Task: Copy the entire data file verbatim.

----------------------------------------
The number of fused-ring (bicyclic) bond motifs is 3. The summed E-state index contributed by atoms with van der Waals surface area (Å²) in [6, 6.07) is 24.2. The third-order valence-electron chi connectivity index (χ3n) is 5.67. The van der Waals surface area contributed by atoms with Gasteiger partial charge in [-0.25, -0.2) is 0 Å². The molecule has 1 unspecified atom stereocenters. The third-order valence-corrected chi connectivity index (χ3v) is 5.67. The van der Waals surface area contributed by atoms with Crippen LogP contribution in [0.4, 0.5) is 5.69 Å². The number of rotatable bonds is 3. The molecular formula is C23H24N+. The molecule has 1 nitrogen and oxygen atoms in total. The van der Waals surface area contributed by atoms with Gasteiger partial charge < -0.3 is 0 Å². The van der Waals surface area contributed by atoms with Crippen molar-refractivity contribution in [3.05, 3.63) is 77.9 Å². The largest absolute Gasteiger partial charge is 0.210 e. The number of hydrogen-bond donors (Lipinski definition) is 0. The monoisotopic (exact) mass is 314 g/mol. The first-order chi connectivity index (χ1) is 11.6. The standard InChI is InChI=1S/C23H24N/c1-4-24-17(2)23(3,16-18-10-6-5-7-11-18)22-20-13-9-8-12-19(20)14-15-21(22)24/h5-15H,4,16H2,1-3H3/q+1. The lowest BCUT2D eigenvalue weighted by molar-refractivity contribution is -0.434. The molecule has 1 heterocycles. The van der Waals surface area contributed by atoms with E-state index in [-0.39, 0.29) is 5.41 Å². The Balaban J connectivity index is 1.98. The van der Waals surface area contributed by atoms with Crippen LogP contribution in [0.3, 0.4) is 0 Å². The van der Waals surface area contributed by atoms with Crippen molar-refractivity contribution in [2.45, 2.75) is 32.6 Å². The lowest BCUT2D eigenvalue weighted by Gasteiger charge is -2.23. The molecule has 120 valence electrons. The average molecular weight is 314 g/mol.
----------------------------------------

The number of fused-ring (bicyclic) bond motifs is 3. The summed E-state index contributed by atoms with van der Waals surface area (Å²) in [6, 6.07) is 24.2. The third-order valence-electron chi connectivity index (χ3n) is 5.67. The van der Waals surface area contributed by atoms with Gasteiger partial charge in [-0.25, -0.2) is 0 Å². The molecule has 1 unspecified atom stereocenters. The third-order valence-corrected chi connectivity index (χ3v) is 5.67. The van der Waals surface area contributed by atoms with Crippen LogP contribution in [0.4, 0.5) is 5.69 Å². The number of rotatable bonds is 3. The molecular formula is C23H24N+. The molecule has 1 nitrogen and oxygen atoms in total. The van der Waals surface area contributed by atoms with Gasteiger partial charge < -0.3 is 0 Å². The van der Waals surface area contributed by atoms with Crippen molar-refractivity contribution in [3.05, 3.63) is 77.9 Å². The largest absolute Gasteiger partial charge is 0.210 e. The number of hydrogen-bond donors (Lipinski definition) is 0. The monoisotopic (exact) mass is 314 g/mol. The first-order chi connectivity index (χ1) is 11.6. The standard InChI is InChI=1S/C23H24N/c1-4-24-17(2)23(3,16-18-10-6-5-7-11-18)22-20-13-9-8-12-19(20)14-15-21(22)24/h5-15H,4,16H2,1-3H3/q+1. The lowest BCUT2D eigenvalue weighted by molar-refractivity contribution is -0.434. The molecule has 1 heterocycles. The van der Waals surface area contributed by atoms with E-state index in [-0.39, 0.29) is 5.41 Å². The Balaban J connectivity index is 1.98. The van der Waals surface area contributed by atoms with Crippen LogP contribution in [0.3, 0.4) is 0 Å². The van der Waals surface area contributed by atoms with Crippen molar-refractivity contribution in [2.45, 2.75) is 32.6 Å². The lowest BCUT2D eigenvalue weighted by Gasteiger charge is -2.23. The molecule has 120 valence electrons. The average molecular weight is 314 g/mol.